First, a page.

Renewable hydrogen is an opportunity to decarbonise industrial processes on a large scale
The Paris agreement (COP 21) has set ambitious but necessary target to reduce CO2 emissions by 26% to 60% (depending on country) in 2030 compare to 1990 and keep the average global warming temperature below 2°C. ENGIE has just reached a new milestone in order to help meeting this target. We head to Australia to find out more.
This project is a major step towards systems in which energy is decentralised, decarbonised and digitalised, and in which renewable energies will play a lead role. ENGIE is a forerunner in the energy revolution and has set itself the aim of becoming a major player in renewable hydrogen, with an international foothold along the entire value chain. We are absolutely certain that renewable hydrogen, produced by water electrolysis, can speed up the wide-scale roll-out of intermittent renewable energies, since it can be used to store them in large quantities. It can make the sun shine during the night. It's the missing link in a 100% decarbonised energy system.
The role of the green hydrogen division is to develop large-scale production infrastructure to serve our clients on a long-term and economically viable basis. Our priority targets are manufacturers and regions interested in reducing their carbon footprints and ready to take up a leading role in the energy transition. We target high-potential renewable energy areas where the group already enjoys a strong local base. Furthermore, ENGIE is in a unique position. Our expertise includes designing, building and operating such infrastructures for our clients. We have sound understanding of the gas and electricity chains in their entirety, as well as all the associated risks. We are familiar with our clients' processes and requirements, we develop complex infrastructures to meet them (engineering and construction), and we are able to proactively intervene on site if needed (maintenance). As far as renewable hydrogen is concerned, the time has come to deploy large-scale solutions to bring the cost of infrastructure down and make it accessible to everyone. It is no longer a question of whether they are technically feasible, but instead of whether they are economically viable.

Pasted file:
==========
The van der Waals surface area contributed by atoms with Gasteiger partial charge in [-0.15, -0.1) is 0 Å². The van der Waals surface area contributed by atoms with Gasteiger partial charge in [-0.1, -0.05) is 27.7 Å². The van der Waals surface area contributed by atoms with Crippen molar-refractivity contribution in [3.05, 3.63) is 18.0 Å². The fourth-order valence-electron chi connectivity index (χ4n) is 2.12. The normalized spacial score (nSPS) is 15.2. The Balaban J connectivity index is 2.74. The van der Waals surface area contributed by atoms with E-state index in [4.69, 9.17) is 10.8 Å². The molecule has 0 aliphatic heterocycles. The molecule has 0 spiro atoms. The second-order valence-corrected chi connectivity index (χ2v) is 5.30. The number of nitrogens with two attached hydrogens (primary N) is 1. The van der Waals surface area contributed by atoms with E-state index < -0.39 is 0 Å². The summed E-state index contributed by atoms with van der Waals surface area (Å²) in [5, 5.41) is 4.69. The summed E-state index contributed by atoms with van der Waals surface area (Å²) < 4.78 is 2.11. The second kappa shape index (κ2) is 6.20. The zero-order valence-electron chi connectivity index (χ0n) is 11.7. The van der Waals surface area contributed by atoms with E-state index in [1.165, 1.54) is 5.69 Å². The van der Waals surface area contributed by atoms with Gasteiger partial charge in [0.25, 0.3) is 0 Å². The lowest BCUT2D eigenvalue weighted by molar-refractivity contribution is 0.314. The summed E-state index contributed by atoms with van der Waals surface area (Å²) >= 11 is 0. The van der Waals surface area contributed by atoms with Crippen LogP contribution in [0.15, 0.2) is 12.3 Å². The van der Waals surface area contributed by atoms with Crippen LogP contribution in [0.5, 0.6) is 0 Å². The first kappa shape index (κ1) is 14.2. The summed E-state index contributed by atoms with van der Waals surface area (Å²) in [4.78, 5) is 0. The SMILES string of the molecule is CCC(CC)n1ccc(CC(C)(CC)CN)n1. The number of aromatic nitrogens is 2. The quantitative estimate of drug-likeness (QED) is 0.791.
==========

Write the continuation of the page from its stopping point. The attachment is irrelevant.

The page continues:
A major milestone was reached on 5 February with the signing of a promising agreement with YARA, one of the world's leading crop nutrition companies and mineral fertilizer producer. The two companies have agreed on a feasibility study with the aim of designing a green hydrogen plant which will decarbonise ammonia production. The project involves coupling a renewable hydrogen plant to the existing YARA Pilbara ammonia plant in Western Australia in order to convert the plant from being 100% relying on natural gas for hydrogen, to a plant where a significant share of the hydrogen comes from renewable power. A corresponding reduction of CO2 emissions is achieved. The first stage of the project will involve testing the solution's feasibility and operability – 100 MW PV (solar) and a 66-MW electrolyser.
The project embodies ENGIE’s and YARA’s shared goal of decarbonising industrial processes. We would not be able to leverage all the potential of renewable hydrogen without those who share our philosophy – a world with more decarbonised energy that anyone can access, anywhere in the world, thus contributing to harmonious progress. This project in Australia is perfectly in line with ENGIE’s aim of being a forerunner in this new world of energy, as well as Yara’s desire to feed the world responsibly. “At Yara, we understand that collaboration is vital to solve the global challenges we face, and we therefore look forward to working with ENGIE on this exciting project. Together we can make a difference,” says Yves Bonte, Executive Vice President of New Business Yara.